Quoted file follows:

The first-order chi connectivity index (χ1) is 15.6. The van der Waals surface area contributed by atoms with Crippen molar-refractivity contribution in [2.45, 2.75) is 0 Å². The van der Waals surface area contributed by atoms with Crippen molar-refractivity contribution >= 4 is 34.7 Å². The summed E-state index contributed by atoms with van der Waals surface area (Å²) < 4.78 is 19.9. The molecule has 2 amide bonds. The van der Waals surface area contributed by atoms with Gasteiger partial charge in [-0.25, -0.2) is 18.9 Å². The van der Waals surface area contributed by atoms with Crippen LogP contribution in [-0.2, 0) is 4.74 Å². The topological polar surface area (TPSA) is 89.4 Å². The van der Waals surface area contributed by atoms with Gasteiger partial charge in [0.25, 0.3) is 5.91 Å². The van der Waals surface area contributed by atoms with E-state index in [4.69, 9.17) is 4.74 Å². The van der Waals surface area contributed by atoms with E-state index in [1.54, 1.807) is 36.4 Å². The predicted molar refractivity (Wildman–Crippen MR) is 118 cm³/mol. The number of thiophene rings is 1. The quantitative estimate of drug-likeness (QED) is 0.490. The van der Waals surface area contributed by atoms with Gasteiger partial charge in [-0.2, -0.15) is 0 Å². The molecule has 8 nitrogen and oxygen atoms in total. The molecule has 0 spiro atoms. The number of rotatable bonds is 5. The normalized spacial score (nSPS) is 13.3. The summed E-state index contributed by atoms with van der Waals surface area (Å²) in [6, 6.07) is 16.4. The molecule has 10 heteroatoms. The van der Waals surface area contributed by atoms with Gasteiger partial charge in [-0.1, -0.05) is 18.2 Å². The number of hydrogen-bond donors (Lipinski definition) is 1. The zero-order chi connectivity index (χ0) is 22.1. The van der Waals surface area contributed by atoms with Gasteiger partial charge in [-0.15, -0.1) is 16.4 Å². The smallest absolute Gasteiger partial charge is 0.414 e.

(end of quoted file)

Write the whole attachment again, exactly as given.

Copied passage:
The first-order chi connectivity index (χ1) is 15.6. The van der Waals surface area contributed by atoms with Crippen molar-refractivity contribution in [2.45, 2.75) is 0 Å². The van der Waals surface area contributed by atoms with Crippen molar-refractivity contribution >= 4 is 34.7 Å². The summed E-state index contributed by atoms with van der Waals surface area (Å²) < 4.78 is 19.9. The molecule has 2 amide bonds. The van der Waals surface area contributed by atoms with Gasteiger partial charge in [-0.25, -0.2) is 18.9 Å². The van der Waals surface area contributed by atoms with Crippen LogP contribution in [-0.2, 0) is 4.74 Å². The topological polar surface area (TPSA) is 89.4 Å². The van der Waals surface area contributed by atoms with Gasteiger partial charge in [0.25, 0.3) is 5.91 Å². The van der Waals surface area contributed by atoms with E-state index in [4.69, 9.17) is 4.74 Å². The van der Waals surface area contributed by atoms with E-state index in [1.54, 1.807) is 36.4 Å². The predicted molar refractivity (Wildman–Crippen MR) is 118 cm³/mol. The number of thiophene rings is 1. The quantitative estimate of drug-likeness (QED) is 0.490. The van der Waals surface area contributed by atoms with Gasteiger partial charge in [-0.2, -0.15) is 0 Å². The molecule has 8 nitrogen and oxygen atoms in total. The molecule has 0 spiro atoms. The number of rotatable bonds is 5. The normalized spacial score (nSPS) is 13.3. The summed E-state index contributed by atoms with van der Waals surface area (Å²) in [6, 6.07) is 16.4. The molecule has 10 heteroatoms. The van der Waals surface area contributed by atoms with Gasteiger partial charge in [-0.1, -0.05) is 18.2 Å². The number of hydrogen-bond donors (Lipinski definition) is 1. The zero-order chi connectivity index (χ0) is 22.1. The van der Waals surface area contributed by atoms with Gasteiger partial charge in [-0.15, -0.1) is 16.4 Å². The smallest absolute Gasteiger partial charge is 0.414 e.